CASTINE, Maine — Hundreds of people from Maine Maritime Academy and the larger community gathered for a Vigil of Hope for the missing crew members of the El Faro on Tuesday on the school’s Castine campus.

The fate of the four Maine Maritime graduates believed to have been on board the cargo ship when it went missing last week off the coast of the Bahamas remains unknown.

The fact that the sea can be deadly, however, has not deterred students from pursuing careers on the water.

“We know about the risks getting into it,” sophomore John Bruns of Boca Raton, Florida, said just before the candlelight vigil began. “There’s a handful of us who have worked on the water before.”

Classmate Elliot Roberts of Jamestown, Rhode Island, agreed.

“I think it’s just that both of us have done stuff on the water for our whole lives,” Roberts said. “It’s something in the back of your head. Unfortunately, it takes something so serious such as what just happened to actually make you think about how real [the danger] is.

“When you’re out at sea, you kind of lose sight of how close you are to death at any moment on a ship. It’s just a sobering reminder to never let your guard down and take everything that we learned at the school seriously because even the little things matter,” he said.

The two students were among an estimated 300 people who attended the vigil. Others on hand included faculty, alumni and people from the community.

“We are here in the hope of the safe return of the crew of El Faro,” Maine Maritime President William Brennan said. “Our thoughts and our prayers are with their families and their loved ones. But we are also here to express hope for ourselves by knowing that the human spirit has the will to survive.”

Brennan noted that the words of the Navy Hymn were written for a student who was about to set sail for America.

“Oh hear us when we cry to thee for those in peril on the sea,” he said. “It is an an acknowledgment that the sea can be fraught with peril. … Yet it also is a message of hope. We are mariners. Those of us know that while the sea is to be respected, the sea is not to be feared. That is why we train. That is why we prepare. That is why we exercise prudence,” he said, adding, “That is why we help each other, now and forever.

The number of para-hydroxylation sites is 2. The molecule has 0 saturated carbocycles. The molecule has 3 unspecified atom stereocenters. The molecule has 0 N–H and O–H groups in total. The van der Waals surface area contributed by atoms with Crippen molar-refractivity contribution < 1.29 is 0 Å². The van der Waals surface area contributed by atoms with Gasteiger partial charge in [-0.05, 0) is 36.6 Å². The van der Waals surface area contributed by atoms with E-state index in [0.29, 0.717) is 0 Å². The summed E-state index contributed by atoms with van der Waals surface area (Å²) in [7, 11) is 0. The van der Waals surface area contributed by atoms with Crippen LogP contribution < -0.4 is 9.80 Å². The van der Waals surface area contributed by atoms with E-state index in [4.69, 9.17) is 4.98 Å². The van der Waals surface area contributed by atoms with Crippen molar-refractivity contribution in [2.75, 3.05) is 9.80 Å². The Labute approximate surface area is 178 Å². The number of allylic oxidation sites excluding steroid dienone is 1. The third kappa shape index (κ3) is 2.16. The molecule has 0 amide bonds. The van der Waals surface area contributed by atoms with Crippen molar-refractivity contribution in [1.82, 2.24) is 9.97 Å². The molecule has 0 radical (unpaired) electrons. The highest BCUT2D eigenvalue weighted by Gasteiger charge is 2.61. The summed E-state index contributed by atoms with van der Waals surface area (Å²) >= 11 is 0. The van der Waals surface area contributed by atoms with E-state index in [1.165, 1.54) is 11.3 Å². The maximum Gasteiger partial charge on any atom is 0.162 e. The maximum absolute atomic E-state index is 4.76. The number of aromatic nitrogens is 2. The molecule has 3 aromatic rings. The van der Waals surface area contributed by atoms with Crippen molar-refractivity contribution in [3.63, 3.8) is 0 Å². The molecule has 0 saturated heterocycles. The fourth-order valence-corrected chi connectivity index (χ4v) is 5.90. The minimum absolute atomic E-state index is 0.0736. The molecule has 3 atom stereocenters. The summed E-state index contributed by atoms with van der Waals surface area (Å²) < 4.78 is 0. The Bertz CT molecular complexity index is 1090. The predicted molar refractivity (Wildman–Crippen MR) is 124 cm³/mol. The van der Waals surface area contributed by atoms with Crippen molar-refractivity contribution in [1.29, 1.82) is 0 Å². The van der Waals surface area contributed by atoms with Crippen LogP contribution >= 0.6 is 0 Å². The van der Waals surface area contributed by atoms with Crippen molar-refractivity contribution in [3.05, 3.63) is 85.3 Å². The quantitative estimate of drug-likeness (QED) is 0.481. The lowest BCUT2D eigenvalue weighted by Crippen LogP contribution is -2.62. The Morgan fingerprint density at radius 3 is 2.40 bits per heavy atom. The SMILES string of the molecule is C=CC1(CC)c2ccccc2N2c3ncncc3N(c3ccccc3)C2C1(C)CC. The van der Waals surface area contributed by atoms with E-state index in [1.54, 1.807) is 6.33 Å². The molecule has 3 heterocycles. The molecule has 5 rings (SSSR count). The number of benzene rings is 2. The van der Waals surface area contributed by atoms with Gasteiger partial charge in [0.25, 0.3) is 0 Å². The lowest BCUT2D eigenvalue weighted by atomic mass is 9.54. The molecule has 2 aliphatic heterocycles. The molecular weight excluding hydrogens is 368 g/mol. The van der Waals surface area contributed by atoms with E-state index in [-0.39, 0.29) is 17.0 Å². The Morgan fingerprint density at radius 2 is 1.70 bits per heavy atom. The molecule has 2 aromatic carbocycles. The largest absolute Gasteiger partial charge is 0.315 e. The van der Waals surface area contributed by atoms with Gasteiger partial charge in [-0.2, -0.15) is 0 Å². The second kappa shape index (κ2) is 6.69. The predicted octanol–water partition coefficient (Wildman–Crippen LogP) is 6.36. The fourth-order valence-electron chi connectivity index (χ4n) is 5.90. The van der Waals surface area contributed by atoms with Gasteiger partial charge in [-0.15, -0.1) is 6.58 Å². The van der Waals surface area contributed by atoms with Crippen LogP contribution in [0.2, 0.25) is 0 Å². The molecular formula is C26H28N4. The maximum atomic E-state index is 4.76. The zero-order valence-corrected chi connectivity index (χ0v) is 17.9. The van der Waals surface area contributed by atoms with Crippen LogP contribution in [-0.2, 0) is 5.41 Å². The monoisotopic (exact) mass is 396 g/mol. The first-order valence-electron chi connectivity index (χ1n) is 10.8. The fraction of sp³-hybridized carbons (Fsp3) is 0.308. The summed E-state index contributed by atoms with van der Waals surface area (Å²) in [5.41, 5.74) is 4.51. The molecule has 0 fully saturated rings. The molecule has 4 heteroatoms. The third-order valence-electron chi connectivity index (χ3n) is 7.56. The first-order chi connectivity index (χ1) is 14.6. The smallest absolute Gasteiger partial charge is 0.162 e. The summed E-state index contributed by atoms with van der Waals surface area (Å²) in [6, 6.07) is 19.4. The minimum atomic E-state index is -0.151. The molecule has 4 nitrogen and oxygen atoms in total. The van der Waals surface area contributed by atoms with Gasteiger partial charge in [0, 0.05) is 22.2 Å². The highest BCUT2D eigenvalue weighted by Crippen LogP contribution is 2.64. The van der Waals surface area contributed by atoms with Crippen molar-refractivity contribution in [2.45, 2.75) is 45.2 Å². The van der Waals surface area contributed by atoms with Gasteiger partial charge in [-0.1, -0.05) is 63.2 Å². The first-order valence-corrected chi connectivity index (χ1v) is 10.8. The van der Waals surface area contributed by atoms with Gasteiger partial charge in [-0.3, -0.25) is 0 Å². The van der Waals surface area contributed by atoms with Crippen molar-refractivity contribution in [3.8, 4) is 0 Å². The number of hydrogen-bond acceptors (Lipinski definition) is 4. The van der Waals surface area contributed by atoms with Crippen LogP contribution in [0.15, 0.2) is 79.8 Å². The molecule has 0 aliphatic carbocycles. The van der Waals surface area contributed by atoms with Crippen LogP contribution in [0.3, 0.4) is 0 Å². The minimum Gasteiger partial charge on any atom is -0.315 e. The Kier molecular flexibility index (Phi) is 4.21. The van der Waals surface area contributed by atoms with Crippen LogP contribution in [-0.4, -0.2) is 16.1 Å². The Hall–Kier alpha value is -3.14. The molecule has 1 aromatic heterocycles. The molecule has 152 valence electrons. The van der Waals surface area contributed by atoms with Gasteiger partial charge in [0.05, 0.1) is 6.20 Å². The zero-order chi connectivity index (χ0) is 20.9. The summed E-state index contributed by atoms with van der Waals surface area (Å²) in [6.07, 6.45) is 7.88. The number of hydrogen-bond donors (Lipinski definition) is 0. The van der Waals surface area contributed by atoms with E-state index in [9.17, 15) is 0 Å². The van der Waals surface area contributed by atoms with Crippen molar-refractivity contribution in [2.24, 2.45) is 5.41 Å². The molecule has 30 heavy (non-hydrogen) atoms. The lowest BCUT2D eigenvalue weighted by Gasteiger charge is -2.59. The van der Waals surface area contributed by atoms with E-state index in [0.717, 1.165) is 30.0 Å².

“Our thoughts and our prayers are with the crew of the El Faro, the Lighthouse, and we, the Maine Maritime Academy community, are a family that stretches around the globe, with ships at sea worldwide,” he said. “This is our beacon and our hope for the safe return of all mariners.”

On Tuesday, the U.S. Coast Guard continued to search for crew members of the El Faro.

The ship was captained by Michael Davidson of Windham, a 1988 graduate of Maine Maritime. Missing crew members include Danielle Randolph, 34, of Rockland, a 2005 graduate; Michael Holland, 25, of Wilton, a 2012 graduate; and Dylan Meklin, 23, a 2010 graduate of Rockland High School, who graduated from Maine Maritime in May, the Bangor Daily News has confirmed.

The last communication between the 790-foot steamship and the mainland was made at 7:20 a.m. Thursday while en route from Jacksonville to San Juan, Puerto Rico. The cargo carrier lost propulsion and was listing after encountering Hurricane Joaquin north of San Salvador Island in the Bahamas, the captain said in his request for help.

The Federated Church of Thomaston also will hold a candlelight vigil Wednesday evening. The church, located at 8 Hyler St. in Thomaston, will be open from 5 to 7 p.m., and the vigil will begin at 5:30 p.m.

“Join us as we gather to light candles and pray for all those missing from the El Faro, which disappeared during Hurricane Joaquin. Help us to support their friends and families, especially those right here in Knox County,” the church stated in a news release.

BDN writers Beth Brogan and Stephen Betts contributed to this report.